Plus, I won a travel writing competition discussing their features which just fuelled the obsession.
(3) I suffer from irritable bowel syndrome which results in me spending some serious quality time appreciating such facilities.
It was the result of (3) that found me scampering from my Japanese class into the (mercifully opposite) restroom this lunchtime. This wasn't wholly unexpected, since I had my period which tends to trigger the IBS with spasms in the smooth stomach muscles. The result is a diarrhetic mix of mucus, blood and excrement.
Hello new readers! Please, shake my hand.
As I was sitting there, fantasising about hysterectomies, my eyes fell upon the toilet control panel. In these cubicles, the options were a modest two choices for the bidet (weak or strong water jet), a music button for the fake flushing sound (with associated volume controls) and a stop button.
I hit the stop button optimistically. No change in the current situation. Well, it was worth a go.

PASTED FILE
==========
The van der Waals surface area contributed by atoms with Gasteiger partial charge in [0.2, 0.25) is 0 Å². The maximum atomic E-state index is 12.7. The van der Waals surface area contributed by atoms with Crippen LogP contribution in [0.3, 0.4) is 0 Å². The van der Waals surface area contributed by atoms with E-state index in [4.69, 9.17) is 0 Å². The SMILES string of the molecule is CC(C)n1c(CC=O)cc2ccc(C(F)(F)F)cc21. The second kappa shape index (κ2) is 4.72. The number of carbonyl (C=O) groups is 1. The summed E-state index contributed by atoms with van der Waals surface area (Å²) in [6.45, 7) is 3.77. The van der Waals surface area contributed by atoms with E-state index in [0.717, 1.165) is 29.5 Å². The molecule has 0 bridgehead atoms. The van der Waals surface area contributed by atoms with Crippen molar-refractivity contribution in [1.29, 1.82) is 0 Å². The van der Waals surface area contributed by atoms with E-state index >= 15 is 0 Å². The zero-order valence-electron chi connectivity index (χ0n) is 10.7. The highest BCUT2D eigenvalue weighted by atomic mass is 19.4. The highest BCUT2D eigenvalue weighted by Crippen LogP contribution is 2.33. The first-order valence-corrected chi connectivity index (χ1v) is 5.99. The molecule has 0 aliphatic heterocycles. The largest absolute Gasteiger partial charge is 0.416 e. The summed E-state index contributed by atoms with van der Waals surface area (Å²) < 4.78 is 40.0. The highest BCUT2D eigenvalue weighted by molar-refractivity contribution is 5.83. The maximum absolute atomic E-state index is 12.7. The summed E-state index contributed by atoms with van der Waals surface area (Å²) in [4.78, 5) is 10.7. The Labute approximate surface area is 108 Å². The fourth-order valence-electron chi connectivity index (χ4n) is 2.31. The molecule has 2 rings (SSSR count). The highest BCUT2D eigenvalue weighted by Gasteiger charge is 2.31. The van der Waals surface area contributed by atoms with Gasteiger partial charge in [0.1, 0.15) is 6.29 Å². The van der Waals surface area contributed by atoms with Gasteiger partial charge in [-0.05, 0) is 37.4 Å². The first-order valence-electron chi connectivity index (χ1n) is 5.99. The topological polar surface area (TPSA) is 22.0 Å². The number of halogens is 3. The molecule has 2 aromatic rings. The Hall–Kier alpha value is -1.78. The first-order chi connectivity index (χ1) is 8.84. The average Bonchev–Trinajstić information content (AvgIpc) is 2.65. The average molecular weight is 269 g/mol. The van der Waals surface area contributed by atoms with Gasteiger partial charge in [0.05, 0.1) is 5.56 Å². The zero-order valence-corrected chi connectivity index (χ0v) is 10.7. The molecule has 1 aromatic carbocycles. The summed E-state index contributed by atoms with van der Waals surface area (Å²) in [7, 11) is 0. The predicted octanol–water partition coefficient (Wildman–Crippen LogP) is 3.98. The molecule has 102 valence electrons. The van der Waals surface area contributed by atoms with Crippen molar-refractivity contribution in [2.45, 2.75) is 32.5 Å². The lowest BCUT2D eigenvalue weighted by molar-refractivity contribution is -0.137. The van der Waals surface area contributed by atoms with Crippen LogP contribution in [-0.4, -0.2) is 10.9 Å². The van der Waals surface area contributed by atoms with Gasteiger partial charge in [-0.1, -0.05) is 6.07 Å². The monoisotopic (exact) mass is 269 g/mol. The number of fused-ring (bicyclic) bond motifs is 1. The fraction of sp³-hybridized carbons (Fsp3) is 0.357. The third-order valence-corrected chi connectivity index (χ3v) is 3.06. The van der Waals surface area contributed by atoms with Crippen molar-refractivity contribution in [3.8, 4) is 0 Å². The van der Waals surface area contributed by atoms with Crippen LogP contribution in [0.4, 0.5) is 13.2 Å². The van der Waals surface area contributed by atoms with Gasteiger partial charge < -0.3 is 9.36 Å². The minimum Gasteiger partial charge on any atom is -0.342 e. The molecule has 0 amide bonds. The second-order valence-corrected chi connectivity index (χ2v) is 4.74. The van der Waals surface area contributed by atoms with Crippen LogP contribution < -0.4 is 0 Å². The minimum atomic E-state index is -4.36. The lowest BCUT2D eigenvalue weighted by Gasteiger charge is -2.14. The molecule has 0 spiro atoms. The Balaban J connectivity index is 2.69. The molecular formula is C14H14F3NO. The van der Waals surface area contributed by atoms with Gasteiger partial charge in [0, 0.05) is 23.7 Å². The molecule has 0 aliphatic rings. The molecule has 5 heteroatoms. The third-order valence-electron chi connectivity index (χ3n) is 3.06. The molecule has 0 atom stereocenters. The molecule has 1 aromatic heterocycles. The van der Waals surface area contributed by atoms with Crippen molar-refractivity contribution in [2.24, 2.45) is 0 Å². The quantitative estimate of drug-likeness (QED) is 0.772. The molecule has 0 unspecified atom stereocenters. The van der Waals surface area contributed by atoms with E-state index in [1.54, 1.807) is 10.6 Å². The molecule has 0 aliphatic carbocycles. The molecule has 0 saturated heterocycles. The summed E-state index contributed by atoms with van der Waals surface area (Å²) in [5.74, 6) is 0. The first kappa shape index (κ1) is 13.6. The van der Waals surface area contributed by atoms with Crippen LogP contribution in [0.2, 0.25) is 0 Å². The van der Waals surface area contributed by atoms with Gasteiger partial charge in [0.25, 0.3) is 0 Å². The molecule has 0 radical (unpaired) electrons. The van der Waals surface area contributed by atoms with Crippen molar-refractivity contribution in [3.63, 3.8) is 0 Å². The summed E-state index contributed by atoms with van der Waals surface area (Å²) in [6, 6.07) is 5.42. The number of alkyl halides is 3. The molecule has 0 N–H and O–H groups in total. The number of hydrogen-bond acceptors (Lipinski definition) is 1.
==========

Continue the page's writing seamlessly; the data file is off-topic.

I then eyed the bidet functions. Normally, I left those well alone since the icon was enough to cause deep concern; on the stronger water flow button, a pair of bare buttocks were being lifted physically into the air on the top of a geyser. However, at this precise moment I really wanted a full-on shower and this was probably as close as I could get without inserting myself into the toilet.
… briefly tempting, but I do know what just went in there.
I pressed the button for the weaker spray.
Then immediately realised that every single person in the restroom was going to know all about it as the sound reverberated off the walls of the cubicle.
THIS PERSON IS WASHING THEIR BOTTOM! MY, THEY MUST BE FILTHY!
I jammed my finger first on the 'stop' button and then on the 'music' button. The water jet sounds were replaced by ones of fake flushing. This sounded even worse:
NOW THEY'RE DOING SOMETHING SO DISGUSTING, THEY MUST DISGUISE THEIR ACTIONS!
In a normal Japanese restroom, this would be less of an issue since many patrons would be likewise using the music button to cover up their natural bodily functions. However, I was in the International Student Centre, where typically people don't care about such things.
Except right now, I was caring a lot.
I tried the 'stop' button again. It had no effect. I tried pressing the 'music' button a second time. Nothing. In the end, I turned down the volume to a low level tinkle.
Then I stayed stock still for 10 minutes until everyone left, before putting on a falsely calm face and exiting the cubicle. Thoughts about hysterectomies had been replaced by considerations of the minimum acceptable excuse to wear incontinence pads.